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Can Girls Get Boners? Everything You Wanted to Know About Clitoral Erections

Having a healthy relationship with your body is important, and this includes your sexual health. The clitoris is a fascinating organ directly related to sexual pleasure. But what does it look like, what does it do, and can girls get boners? Let’s find out all about the clitoris and the clitoral erection.

Female boner: anatomy 

To fully understand what a clitoris does and how it changes during sexual arousal, it is important to know what it’s made of and its location. The clitoris is a complex sexual organ that develops from the same tissue as a penis. 

The clitoris is made of erectile tissue, which means that some parts of the clitoris can swell and trap blood, becoming “erect” when you’re turned on. Only a small part of the clitoris is externally visible, while the rest of it is hidden under the skin. What most people call the “clitoris” is actually the glans or the visible tip of the clitoris. The parts of the clitoris are as follows:

  • The glans — This is the small tip of the clitoris above the urinary opening and the only part that can be seen externally. This tiny bump has an enormous number of nerve endings, making it one of the most sensitive organs in your body. Many women masturbate by touching the glans or the surrounding skin for pleasure.
  • Clitoral hood (shaft) — The two folds of skin of the inner labia meet and form a small hood directly above the glans, called the clitoral hood. It surrounds and protects the sensitive glans.
  • Corpus cavernosum — These are two spongy erectile tissues that are connected to and run on either side of the glans. When you are sexually aroused, these tissues fill up with blood.
  • Crura — The corpus cavernosum tissues extend into long slender crura (or legs). These crura are on either side of the vagina.
  • Vestibular bulbs — Under either side of the crura are two spongy bulb-like organs called vestibular bulbs or clitoral bulbs. When you’re turned on, these bulbs fill with blood, causing a clitoral erection. This swelling pushes the vulva outward. The muscle spasms of an orgasm push the blood away from the bulbs, and the erection goes away.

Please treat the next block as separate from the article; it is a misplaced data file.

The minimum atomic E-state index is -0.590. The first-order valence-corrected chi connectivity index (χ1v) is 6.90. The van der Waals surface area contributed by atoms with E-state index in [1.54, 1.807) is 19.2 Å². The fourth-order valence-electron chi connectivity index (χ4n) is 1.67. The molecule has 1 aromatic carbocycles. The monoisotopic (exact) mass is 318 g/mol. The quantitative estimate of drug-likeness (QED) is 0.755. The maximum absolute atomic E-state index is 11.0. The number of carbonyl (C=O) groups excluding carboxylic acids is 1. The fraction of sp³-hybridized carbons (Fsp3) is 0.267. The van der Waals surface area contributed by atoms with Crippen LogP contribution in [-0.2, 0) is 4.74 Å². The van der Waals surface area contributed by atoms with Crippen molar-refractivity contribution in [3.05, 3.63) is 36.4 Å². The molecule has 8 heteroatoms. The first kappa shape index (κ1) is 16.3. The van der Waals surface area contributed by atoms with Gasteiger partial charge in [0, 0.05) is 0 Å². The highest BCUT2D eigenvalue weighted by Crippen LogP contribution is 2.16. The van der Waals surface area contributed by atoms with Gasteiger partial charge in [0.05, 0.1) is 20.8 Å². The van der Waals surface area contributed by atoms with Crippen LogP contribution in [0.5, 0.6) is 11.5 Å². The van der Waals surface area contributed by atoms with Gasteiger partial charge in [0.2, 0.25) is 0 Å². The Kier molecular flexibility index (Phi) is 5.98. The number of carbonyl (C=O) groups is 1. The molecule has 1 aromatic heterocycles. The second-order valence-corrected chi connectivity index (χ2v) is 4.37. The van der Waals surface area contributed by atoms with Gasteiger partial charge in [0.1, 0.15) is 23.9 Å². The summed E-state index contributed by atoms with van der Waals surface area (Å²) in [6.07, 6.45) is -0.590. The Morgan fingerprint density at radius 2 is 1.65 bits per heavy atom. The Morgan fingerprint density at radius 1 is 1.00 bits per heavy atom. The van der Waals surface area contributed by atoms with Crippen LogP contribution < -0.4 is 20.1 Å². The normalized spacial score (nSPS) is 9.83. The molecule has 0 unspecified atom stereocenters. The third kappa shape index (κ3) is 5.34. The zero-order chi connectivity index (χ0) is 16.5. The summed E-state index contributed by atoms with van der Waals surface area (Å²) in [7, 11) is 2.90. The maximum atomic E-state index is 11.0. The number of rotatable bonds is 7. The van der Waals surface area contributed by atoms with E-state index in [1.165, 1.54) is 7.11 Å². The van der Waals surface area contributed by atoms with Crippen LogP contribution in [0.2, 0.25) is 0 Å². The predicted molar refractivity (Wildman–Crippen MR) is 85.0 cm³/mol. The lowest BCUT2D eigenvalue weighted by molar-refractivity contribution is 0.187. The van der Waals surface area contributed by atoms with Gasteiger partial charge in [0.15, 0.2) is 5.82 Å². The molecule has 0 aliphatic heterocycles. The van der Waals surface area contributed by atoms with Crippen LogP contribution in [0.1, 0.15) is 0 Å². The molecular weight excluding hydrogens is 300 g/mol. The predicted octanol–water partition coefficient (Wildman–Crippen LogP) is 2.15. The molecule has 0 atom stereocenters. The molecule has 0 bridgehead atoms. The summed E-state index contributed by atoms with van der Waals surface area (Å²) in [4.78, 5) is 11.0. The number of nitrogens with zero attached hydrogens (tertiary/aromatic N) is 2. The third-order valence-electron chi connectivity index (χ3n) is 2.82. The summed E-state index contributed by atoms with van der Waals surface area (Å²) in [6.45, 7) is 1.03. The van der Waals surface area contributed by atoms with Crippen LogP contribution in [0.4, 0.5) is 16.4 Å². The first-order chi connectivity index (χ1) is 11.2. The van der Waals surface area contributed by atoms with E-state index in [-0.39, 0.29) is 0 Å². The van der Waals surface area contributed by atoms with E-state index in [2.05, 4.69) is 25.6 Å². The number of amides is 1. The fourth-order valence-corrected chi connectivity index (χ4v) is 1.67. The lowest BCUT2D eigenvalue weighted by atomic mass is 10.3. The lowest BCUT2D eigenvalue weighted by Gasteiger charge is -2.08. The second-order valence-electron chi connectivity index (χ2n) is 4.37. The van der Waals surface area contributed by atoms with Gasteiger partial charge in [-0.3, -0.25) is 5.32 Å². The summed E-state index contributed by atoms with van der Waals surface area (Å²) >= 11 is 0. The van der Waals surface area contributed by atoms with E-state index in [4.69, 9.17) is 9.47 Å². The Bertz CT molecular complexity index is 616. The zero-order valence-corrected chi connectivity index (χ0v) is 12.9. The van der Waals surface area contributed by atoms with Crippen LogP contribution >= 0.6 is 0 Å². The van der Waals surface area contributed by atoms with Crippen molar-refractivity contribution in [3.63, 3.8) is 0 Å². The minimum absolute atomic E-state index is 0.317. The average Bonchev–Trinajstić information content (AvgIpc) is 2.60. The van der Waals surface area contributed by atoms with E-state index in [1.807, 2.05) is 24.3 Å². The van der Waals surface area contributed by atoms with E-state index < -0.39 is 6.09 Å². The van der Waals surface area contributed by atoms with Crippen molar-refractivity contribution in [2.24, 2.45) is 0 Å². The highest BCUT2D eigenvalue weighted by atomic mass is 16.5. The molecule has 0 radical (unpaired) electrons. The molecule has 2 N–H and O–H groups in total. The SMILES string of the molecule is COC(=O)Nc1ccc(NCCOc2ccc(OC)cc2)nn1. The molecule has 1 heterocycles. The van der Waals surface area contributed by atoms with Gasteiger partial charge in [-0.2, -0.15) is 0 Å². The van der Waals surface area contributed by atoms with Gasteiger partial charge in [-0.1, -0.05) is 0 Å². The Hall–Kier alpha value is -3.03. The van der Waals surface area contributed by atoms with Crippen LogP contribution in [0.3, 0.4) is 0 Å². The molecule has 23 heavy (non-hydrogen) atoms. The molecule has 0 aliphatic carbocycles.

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Сlitoral erection signs

During fetal development, the penis and the clitoris grow from the same tissue. Similarly to the penis tip, stimulating the clitoris is very pleasurable during sex or while masturbating. You also get a clitoral erection when you’re turned on! While a penis gets stiff externally during an erection, clitoral erections happen mostly internally, causing swelling and pressure in the vulva. Here are some signs of a clitoral erection:

  • The blood that gets trapped in the corpus cavernosum tissues and clitoral bulbs makes them swell and puts pressure on surrounding organs.
  • This pressure pushes the vulva outwards and makes the vaginal lips appear bigger and swollen.
  • The glans may appear swollen and bigger than usual.
  • The clitoral hood may pull back.
  • The vaginal lips will look flushed and reddish as the surrounding organs are filled with blood.
  • The vagina may become more lubricated.

What does it feel like?